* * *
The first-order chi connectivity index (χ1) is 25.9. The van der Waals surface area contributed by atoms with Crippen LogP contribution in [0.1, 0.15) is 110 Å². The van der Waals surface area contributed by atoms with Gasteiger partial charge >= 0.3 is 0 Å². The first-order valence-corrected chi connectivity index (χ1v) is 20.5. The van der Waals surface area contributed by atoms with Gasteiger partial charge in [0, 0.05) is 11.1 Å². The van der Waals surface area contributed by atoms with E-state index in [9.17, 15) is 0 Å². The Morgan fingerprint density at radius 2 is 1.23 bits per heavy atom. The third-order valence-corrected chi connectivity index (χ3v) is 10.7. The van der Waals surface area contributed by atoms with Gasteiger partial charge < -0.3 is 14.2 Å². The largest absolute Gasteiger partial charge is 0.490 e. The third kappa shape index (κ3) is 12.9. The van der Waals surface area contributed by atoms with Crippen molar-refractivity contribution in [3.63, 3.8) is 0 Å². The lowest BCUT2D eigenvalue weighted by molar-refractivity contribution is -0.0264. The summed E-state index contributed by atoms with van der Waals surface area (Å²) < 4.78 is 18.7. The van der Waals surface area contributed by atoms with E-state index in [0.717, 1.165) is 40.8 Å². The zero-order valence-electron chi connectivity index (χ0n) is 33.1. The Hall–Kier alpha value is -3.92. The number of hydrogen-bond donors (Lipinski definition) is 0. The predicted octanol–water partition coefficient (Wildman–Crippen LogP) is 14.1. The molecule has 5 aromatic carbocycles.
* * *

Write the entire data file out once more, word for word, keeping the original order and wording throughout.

The first-order chi connectivity index (χ1) is 25.9. The van der Waals surface area contributed by atoms with Crippen LogP contribution in [0.1, 0.15) is 110 Å². The van der Waals surface area contributed by atoms with Gasteiger partial charge >= 0.3 is 0 Å². The first-order valence-corrected chi connectivity index (χ1v) is 20.5. The van der Waals surface area contributed by atoms with Gasteiger partial charge in [0, 0.05) is 11.1 Å². The van der Waals surface area contributed by atoms with E-state index in [9.17, 15) is 0 Å². The Morgan fingerprint density at radius 2 is 1.23 bits per heavy atom. The third-order valence-corrected chi connectivity index (χ3v) is 10.7. The van der Waals surface area contributed by atoms with Gasteiger partial charge < -0.3 is 14.2 Å². The largest absolute Gasteiger partial charge is 0.490 e. The third kappa shape index (κ3) is 12.9. The van der Waals surface area contributed by atoms with Crippen molar-refractivity contribution in [3.63, 3.8) is 0 Å². The lowest BCUT2D eigenvalue weighted by molar-refractivity contribution is -0.0264. The summed E-state index contributed by atoms with van der Waals surface area (Å²) < 4.78 is 18.7. The van der Waals surface area contributed by atoms with E-state index in [0.717, 1.165) is 40.8 Å². The zero-order valence-electron chi connectivity index (χ0n) is 33.1. The Hall–Kier alpha value is -3.92. The number of hydrogen-bond donors (Lipinski definition) is 0. The predicted octanol–water partition coefficient (Wildman–Crippen LogP) is 14.1. The molecule has 5 aromatic carbocycles.